Over 60Best Book of the Year lists, 75 weeks on the New York Best Sellers list, and several prestigious awards, The Immortal life of Henrietta Lacks by Rebecca Skloot is a must read for all. I don’t usually review 4-year old books, but this non-fiction book has it all: race and class issues, betrayal, loss, education and healthcare access, exploitation, and lucidly told science.
The book is a journey. A journey for Skloot, you can sense a certain naïvety and youthful enthusiasm at the beginning of the book that matures by its end. You also see a change in the people she meets, especially the family of Henrietta Lacks: some became close friends, others shunned her, others still ignored her then became her strongest allies in righting the wrong behind Henrietta’s life and beyond. Book proceeds helped Skloot set up the Henrietta Lacks Foundation to help her family and people in similar circumstances.
I met ‘HeLa’ before I met Henrietta. For my masters, I grew her cells to study a protein complex involved in cell division (cells dividing incorrectly leads to cancer) without knowing anything about her. I learnt about Henrietta before this book; my Ph.D. supervisor Prof. Margarete Heck passed around a one-page article about her with a moral tag line about one of the lowest ethical points in science.
Henrietta Lacks was an African-American woman who died on the 4 October, 1951 aged 31 from a very aggressive form of cervical cancer. The cancer was so aggressive that she died within months of her diagnosis at Johns Hopkins Hospital. That aggression made these cells special. Before she died, Dr Howard W. Jones took a sample of her cancer and passed it on to researcher George Otto Gey who, together with his wife Margaret Gey, successfully cultured Lack’s cells in a lab.
“The story is what I love about this book. Many popular science books are slaves to explaining really cool science, missing the point of storytelling”
Otto generously and freely distributed this first immortalised cell line popularising it around the world. Researchers used it to develop a polio vaccine protecting millions, to learn about how cells work, DNA functions, cancer, toxicity, and even AIDS. Companies commercialised it making countless millions from Henrietta’s cells with nearly 11,000 patents involving HeLa cells. Her family received neither notifications of these developments nor any royalties.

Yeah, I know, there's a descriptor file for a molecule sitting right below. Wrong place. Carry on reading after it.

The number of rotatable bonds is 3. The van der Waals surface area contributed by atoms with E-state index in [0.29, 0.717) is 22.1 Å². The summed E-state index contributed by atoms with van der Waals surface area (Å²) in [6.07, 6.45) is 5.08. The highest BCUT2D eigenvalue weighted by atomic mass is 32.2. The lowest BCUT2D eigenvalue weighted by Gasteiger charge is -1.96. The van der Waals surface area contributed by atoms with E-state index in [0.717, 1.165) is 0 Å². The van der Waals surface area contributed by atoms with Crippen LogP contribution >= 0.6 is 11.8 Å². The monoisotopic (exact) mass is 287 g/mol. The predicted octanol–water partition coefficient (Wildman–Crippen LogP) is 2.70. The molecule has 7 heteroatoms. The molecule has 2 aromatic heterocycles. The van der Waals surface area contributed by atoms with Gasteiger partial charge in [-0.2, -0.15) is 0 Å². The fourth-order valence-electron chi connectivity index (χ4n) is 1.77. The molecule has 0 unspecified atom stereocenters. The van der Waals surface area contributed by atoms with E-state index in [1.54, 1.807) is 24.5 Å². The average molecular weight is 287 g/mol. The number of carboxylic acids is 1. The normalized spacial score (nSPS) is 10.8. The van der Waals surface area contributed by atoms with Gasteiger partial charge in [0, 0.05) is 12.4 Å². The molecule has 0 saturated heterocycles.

Yet even Skloot doesn’t demonise the scientists since back then the concept of informed consent was non-existent. It’s not even a question of race; Skloot admits that the scientists would have propagated the cells of a poor white woman in the same way. It’s a question of education and healthcare access, points still pertinent today.
The story is what I love about this book. Many popular science books are slaves to explaining really cool science, missing the point of storytelling. The best science books manage to balance these two qualities. Skloot goes one step further. To appreciate the story, she needs to tell you about the amazing scientific findings behind these cells. By learning the scientific background, the story becomes richer.
After this book, Skloot started tackling animals. Before science writing, Skloot was a veterinary technician. If you thought HeLa was an ethical mine field, animal research is much more explosive.